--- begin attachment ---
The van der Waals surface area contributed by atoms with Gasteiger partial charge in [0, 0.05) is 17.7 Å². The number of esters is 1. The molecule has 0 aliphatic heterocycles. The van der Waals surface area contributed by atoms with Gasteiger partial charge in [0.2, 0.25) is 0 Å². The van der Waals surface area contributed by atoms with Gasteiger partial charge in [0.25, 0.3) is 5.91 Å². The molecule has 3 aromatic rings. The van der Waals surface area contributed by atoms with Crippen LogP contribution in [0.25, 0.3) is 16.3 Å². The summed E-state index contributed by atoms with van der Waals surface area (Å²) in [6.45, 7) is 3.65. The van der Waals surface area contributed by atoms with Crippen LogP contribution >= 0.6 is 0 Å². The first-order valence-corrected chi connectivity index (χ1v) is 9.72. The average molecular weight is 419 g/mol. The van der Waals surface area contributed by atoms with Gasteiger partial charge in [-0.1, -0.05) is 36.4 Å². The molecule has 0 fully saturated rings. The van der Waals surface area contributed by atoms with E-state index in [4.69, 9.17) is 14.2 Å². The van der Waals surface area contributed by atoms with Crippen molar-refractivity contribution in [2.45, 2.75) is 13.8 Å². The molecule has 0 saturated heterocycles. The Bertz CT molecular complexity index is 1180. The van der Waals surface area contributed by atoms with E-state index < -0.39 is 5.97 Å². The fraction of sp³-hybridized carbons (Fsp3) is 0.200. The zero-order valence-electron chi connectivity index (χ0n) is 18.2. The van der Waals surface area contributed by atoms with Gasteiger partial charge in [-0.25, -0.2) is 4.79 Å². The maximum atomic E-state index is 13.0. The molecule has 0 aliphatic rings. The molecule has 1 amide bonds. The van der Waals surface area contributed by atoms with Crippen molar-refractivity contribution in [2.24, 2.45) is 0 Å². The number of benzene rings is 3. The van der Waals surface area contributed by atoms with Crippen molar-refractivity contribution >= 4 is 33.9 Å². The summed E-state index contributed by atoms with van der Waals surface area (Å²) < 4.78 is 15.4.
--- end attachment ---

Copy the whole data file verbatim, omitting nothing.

The van der Waals surface area contributed by atoms with Gasteiger partial charge in [0, 0.05) is 17.7 Å². The number of esters is 1. The molecule has 0 aliphatic heterocycles. The van der Waals surface area contributed by atoms with Gasteiger partial charge in [0.2, 0.25) is 0 Å². The van der Waals surface area contributed by atoms with Gasteiger partial charge in [0.25, 0.3) is 5.91 Å². The molecule has 3 aromatic rings. The van der Waals surface area contributed by atoms with Crippen LogP contribution in [0.25, 0.3) is 16.3 Å². The summed E-state index contributed by atoms with van der Waals surface area (Å²) in [6.45, 7) is 3.65. The van der Waals surface area contributed by atoms with Crippen LogP contribution >= 0.6 is 0 Å². The first-order valence-corrected chi connectivity index (χ1v) is 9.72. The average molecular weight is 419 g/mol. The van der Waals surface area contributed by atoms with Gasteiger partial charge in [-0.1, -0.05) is 36.4 Å². The molecule has 0 fully saturated rings. The van der Waals surface area contributed by atoms with E-state index in [4.69, 9.17) is 14.2 Å². The van der Waals surface area contributed by atoms with Crippen molar-refractivity contribution in [2.45, 2.75) is 13.8 Å². The molecule has 0 saturated heterocycles. The Bertz CT molecular complexity index is 1180. The van der Waals surface area contributed by atoms with E-state index < -0.39 is 5.97 Å². The fraction of sp³-hybridized carbons (Fsp3) is 0.200. The zero-order valence-electron chi connectivity index (χ0n) is 18.2. The van der Waals surface area contributed by atoms with Gasteiger partial charge in [-0.25, -0.2) is 4.79 Å². The maximum atomic E-state index is 13.0. The molecule has 0 aliphatic rings. The molecule has 1 amide bonds. The van der Waals surface area contributed by atoms with Crippen molar-refractivity contribution in [2.24, 2.45) is 0 Å². The number of benzene rings is 3. The van der Waals surface area contributed by atoms with Crippen molar-refractivity contribution >= 4 is 33.9 Å². The summed E-state index contributed by atoms with van der Waals surface area (Å²) < 4.78 is 15.4.